Note: Having some form of collateral – something against which you can base the loan application – is important (although not always required) for most lenders. Keep in mind that although your business idea and plan may sound great, without some kind of collateral to put up front, some lenders may be reluctant to offer loans.
 

Small Business Loan Requirement #5: Develop a Comprehensive, Strategic Marketing Plan 
One of the most overlooked requirements for small business loans is the development of a strategic marketing plan with vision toward the next two to three years, at least. Having the necessary capital to start up, re-launch, or expand your business is crucial, but lenders also need to see your plan for how you will successfully promote your business.

Years ago, a simple marketing strategy of direct mail, print ads, radio spots and possible television commercials would do the trick. Unfortunately, many of these tactics require a significant amount of advertising money upfront – funds that could be directly applied in your business to build inventory, expand product offerings, etc. Also, with newspaper and magazine readership at all time lows, who is really going to see your well-placed, highly priced, quarter page ad? The Internet has changed everything – and one thing it’s really changed is the way businesses advertise.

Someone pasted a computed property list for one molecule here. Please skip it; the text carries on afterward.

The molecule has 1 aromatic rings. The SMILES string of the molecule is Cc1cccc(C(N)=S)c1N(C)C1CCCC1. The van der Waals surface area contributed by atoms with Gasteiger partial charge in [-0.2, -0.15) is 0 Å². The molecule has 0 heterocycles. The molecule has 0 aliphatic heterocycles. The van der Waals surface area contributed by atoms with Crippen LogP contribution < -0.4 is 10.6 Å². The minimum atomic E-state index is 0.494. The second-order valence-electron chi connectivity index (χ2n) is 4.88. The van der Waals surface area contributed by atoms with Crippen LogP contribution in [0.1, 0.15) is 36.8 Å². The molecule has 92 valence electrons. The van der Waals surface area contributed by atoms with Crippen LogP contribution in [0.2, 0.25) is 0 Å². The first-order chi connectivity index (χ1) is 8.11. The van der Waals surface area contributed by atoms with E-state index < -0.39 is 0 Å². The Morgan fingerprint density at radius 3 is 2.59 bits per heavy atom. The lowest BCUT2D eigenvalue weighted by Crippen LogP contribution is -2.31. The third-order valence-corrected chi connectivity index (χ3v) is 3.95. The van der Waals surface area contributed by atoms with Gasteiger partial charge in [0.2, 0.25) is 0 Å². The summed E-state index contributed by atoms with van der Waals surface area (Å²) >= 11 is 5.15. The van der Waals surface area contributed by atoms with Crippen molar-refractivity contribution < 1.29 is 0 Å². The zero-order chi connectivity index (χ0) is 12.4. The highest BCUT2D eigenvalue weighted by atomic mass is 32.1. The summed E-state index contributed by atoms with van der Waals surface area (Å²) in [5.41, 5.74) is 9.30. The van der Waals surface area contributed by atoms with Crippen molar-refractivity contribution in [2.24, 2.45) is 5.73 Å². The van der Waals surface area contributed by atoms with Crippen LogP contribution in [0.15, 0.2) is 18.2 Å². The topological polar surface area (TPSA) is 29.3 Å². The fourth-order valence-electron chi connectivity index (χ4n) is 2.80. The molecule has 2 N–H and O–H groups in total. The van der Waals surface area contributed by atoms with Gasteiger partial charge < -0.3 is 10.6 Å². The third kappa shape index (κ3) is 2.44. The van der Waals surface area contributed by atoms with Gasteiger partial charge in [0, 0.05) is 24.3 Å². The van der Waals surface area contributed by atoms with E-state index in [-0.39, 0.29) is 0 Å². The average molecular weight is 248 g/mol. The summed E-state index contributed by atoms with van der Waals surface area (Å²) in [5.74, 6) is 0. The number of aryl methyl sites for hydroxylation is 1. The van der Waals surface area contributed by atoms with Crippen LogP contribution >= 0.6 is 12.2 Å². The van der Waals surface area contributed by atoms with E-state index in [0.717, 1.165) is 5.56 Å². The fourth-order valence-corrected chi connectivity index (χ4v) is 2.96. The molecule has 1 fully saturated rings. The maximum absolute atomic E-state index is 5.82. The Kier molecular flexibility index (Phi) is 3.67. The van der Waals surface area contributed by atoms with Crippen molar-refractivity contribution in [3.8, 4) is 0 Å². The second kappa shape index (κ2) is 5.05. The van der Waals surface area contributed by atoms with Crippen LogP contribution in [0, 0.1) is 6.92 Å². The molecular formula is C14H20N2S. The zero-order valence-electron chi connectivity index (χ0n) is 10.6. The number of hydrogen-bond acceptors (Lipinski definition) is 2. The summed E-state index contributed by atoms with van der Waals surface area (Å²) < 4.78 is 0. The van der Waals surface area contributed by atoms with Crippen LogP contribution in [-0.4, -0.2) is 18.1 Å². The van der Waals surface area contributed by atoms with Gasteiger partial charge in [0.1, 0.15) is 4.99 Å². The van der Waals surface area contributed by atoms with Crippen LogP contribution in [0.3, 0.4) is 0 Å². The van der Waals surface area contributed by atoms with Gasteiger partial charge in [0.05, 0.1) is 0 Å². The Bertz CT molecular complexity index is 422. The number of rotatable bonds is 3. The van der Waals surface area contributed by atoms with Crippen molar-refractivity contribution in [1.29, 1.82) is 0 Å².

Social media has become one of the most effective and efficient means of advertising whether it’s business to business or business to consumer. By leveraging the powerful reach of Facebook, Twitter, YouTube, email marketing, LinkedIn and/or blogging, you’ll be able to reduce your overall marketing costs and increase your reach to your target audience. Make no mistake, you’ll still need funds for marketing, but the amount is significantly less than in years past. And in the long run, a solid marketing plan based on “new” media tactics will leave you more funds to directly invest in your small business.
 

Final Thoughts
According to the latest US Bureau of Labor and Statistics research, there are approximately 28 million small businesses in the United States. Some succeed and some fail. It really all depends on your dedication, commitment, preparedness and your ability to meet the small business loan requirements most lenders call for.